The four and 1/4 hour depiction of the historical and personal events surrounding and including the decisive American civil war battle features thousands of civil war re-enactors marching over the exact ground that the federal army and the army of North Virginia fought on. The defense of the Little Round Top and Pickett's Charge are highlighted in the actual three day battle which is surrounded by the speeches of the commanding officers and the personal reflections of the fighting men. Based upon the novel 'The Killer Angels'. Written by
Keith Loh <email@example.com>
In a rare departure from his rigid authentic style, director Ronald F. Maxwell had the Col. Fremantle character wear a bright red uniform and carry a cup of tea. He did this so the audience wouldn't be confused; Fremantle's actual British uniform would have been dark blue and similar to that of a Union officer. The real Fremantle never wore a uniform during his American trip; he was dressed in the civilian clothes the character wears during the poker game on the first night. See more »
As Col. Joshua Lawrence Chamberlain is walking past the violins on his way to go talk to confederate captives, a contrail from a jet is clearly visible in the sky above. See more »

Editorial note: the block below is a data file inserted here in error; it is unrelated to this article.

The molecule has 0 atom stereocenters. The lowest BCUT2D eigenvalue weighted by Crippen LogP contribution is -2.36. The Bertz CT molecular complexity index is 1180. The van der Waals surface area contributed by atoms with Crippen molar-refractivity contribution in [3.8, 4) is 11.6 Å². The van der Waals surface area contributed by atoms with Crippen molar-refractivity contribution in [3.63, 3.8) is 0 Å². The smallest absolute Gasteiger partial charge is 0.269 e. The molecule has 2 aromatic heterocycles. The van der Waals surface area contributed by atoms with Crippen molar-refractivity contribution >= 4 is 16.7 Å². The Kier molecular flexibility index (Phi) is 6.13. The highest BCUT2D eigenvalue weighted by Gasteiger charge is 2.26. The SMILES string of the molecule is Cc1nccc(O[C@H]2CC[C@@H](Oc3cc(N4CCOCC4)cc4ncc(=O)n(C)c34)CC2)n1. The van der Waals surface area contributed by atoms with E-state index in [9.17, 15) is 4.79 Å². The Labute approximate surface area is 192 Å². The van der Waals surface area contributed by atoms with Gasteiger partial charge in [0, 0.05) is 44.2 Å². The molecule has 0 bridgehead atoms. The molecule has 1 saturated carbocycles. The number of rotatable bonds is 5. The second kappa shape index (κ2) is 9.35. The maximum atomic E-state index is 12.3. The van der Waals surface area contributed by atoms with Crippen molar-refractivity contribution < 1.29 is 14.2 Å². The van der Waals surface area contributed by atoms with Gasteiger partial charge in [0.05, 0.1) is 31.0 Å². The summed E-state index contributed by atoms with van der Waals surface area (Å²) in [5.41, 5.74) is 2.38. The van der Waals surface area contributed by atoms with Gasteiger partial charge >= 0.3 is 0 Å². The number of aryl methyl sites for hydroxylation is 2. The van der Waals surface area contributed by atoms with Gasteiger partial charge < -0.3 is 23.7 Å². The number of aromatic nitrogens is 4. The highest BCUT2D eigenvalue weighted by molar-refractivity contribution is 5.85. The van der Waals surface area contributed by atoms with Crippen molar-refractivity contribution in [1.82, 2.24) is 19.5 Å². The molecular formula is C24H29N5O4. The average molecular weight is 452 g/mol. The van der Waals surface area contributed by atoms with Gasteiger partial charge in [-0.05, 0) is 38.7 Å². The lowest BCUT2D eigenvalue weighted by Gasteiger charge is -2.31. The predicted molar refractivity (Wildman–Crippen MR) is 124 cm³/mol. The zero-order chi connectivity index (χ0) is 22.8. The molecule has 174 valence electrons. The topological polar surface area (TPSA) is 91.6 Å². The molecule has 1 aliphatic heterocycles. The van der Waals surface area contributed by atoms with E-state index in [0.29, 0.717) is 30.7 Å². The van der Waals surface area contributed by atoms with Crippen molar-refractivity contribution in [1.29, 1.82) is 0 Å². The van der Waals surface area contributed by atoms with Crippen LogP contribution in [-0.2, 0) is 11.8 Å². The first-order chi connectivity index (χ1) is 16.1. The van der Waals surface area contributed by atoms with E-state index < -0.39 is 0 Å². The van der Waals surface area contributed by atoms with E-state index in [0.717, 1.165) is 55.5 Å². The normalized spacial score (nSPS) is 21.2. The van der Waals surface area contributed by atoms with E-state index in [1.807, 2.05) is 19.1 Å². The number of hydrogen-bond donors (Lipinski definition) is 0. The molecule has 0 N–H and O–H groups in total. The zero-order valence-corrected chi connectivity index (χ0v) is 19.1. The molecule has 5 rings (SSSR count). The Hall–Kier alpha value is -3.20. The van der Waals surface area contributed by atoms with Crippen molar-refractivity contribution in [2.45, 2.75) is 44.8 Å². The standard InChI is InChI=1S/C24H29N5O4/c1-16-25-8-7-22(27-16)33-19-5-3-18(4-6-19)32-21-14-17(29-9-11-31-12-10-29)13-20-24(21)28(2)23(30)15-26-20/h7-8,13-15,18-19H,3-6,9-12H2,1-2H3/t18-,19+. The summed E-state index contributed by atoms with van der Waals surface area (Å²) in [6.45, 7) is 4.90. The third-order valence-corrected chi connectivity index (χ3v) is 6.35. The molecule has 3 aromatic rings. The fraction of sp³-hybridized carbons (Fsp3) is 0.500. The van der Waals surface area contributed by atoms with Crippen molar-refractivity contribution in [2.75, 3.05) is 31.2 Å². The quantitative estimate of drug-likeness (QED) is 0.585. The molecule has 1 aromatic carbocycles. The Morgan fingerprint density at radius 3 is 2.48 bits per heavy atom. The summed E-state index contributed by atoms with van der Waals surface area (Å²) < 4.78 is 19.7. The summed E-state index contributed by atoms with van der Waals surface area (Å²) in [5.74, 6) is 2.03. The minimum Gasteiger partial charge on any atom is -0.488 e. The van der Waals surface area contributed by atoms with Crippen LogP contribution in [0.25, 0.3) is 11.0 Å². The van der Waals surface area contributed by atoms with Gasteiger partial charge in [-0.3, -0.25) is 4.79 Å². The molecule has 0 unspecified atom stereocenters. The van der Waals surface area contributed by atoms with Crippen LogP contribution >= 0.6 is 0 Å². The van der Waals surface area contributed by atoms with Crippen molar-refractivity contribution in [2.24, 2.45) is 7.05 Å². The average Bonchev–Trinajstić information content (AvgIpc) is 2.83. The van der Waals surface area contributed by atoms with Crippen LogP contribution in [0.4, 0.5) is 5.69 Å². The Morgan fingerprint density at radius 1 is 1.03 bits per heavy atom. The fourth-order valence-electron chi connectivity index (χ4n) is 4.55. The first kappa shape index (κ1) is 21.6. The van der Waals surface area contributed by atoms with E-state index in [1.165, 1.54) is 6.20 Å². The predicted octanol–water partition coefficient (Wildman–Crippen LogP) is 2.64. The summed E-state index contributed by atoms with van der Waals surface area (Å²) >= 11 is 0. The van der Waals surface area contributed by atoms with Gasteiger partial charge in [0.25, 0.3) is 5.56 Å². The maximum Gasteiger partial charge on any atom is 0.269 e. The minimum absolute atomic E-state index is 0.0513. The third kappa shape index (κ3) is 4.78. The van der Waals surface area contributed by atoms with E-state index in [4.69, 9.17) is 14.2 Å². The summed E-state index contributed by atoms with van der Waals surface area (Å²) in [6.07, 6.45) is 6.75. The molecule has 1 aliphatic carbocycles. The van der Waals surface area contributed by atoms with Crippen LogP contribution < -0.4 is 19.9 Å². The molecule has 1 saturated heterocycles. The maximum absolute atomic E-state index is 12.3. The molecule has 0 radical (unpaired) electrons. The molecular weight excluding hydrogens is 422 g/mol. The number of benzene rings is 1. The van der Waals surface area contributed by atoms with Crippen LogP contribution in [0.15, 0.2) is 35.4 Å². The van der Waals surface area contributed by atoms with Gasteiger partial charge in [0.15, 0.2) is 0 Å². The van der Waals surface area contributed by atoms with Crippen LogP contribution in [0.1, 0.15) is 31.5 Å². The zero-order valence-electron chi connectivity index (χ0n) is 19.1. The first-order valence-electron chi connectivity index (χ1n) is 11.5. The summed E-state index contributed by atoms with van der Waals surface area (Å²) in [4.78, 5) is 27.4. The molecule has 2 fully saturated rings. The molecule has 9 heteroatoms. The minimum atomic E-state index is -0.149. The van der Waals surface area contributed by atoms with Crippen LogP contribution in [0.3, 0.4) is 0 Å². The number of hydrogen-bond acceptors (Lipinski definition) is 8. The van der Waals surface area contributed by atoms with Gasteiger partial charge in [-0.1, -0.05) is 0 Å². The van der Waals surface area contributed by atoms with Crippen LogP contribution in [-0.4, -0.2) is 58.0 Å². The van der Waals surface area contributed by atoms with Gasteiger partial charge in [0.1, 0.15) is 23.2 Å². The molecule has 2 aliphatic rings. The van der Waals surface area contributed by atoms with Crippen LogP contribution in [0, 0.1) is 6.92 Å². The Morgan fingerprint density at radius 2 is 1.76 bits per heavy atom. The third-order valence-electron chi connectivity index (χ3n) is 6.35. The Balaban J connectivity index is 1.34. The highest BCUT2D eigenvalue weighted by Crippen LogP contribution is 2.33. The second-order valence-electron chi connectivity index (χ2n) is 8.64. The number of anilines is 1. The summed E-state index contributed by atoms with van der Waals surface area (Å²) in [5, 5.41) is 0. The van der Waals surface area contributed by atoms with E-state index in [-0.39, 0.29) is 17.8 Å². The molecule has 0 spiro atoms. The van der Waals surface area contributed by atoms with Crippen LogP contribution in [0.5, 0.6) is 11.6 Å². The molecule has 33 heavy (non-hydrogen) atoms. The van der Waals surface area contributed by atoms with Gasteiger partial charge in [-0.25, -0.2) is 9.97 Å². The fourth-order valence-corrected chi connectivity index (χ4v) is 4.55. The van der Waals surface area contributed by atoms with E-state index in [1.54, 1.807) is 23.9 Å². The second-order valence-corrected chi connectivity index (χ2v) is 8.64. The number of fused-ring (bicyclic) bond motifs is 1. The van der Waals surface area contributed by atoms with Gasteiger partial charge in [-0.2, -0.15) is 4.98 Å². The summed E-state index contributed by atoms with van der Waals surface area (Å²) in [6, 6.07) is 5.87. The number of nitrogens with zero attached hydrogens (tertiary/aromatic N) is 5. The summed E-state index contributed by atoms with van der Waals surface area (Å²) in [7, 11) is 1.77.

At four hours-plus, this is one of the longest movies I own but is well-made and worth owning, and I'm not a "Civil War buff," either. I would probably appreciate this movie even more if I did know more about that horrible conflict. Being familiar with all the small towns surrounding Gettsyburg wouldn't hurt.
The movie is well-acted, nicely filmed and has some memorable scenes. My only complaints are that some of the action scenes go on too long and I didn't appreciate the plug for Darwin's evolutionary theories, which had no place in this film. However, this is a Turner Pictures film and the "Turner" is outspoken atheist Ted Turner, it's no surprise we get this thrown in our faces.
Otherwise, they stuck to the war story. It was interesting how they portrayed Robert E. Lee. They make him look a little stupid in his strategy but also gave him a compassionate look, and you couldn't help but feel sorry for the man. Actually, all the officers on both sides were portrayed fairly as nothing but good and brave men.
Jeff Daniels, as Colonel Joshua Chamberlain, had the best role and came off looking the best. It may be Daniels' best work ever, too. Martin Sheen was outstanding as Lee. Kudos to Tom Berenger (Lt. Gen. James Longstreet) and Richard Jordan (Brig. Gen. Lewis Armistead) for their performances, too.
It's a quality show, filmed on the Gettysburg sites, too. Although there are a few long fight scenes, this is not a bloody film. Language-wise, this probably holds the record for the most usage of the word "damn" but that's it, profanity-wise.
I wouldn't let the length of this movie prohibit you from watching it. You can always break it up into segments over a couple of days.
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